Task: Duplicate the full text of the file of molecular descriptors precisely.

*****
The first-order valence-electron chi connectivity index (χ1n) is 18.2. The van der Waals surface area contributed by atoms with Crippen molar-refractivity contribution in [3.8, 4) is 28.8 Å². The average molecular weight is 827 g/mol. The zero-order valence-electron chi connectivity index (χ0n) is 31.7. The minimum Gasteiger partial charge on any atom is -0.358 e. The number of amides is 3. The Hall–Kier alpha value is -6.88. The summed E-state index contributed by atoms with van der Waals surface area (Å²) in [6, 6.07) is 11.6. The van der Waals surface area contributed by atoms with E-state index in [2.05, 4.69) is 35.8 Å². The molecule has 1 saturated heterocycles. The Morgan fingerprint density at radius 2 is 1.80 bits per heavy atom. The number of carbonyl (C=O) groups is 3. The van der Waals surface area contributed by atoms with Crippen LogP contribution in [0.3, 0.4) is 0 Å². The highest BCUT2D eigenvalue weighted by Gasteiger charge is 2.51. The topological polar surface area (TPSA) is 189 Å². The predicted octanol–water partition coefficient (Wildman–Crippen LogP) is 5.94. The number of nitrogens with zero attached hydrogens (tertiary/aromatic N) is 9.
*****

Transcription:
The first-order valence-electron chi connectivity index (χ1n) is 18.2. The van der Waals surface area contributed by atoms with Crippen molar-refractivity contribution in [3.8, 4) is 28.8 Å². The average molecular weight is 827 g/mol. The zero-order valence-electron chi connectivity index (χ0n) is 31.7. The minimum Gasteiger partial charge on any atom is -0.358 e. The number of amides is 3. The Hall–Kier alpha value is -6.88. The summed E-state index contributed by atoms with van der Waals surface area (Å²) in [6, 6.07) is 11.6. The van der Waals surface area contributed by atoms with E-state index in [2.05, 4.69) is 35.8 Å². The molecule has 1 saturated heterocycles. The Morgan fingerprint density at radius 2 is 1.80 bits per heavy atom. The number of carbonyl (C=O) groups is 3. The van der Waals surface area contributed by atoms with Crippen LogP contribution in [0.3, 0.4) is 0 Å². The highest BCUT2D eigenvalue weighted by Gasteiger charge is 2.51. The topological polar surface area (TPSA) is 189 Å². The predicted octanol–water partition coefficient (Wildman–Crippen LogP) is 5.94. The number of nitrogens with zero attached hydrogens (tertiary/aromatic N) is 9.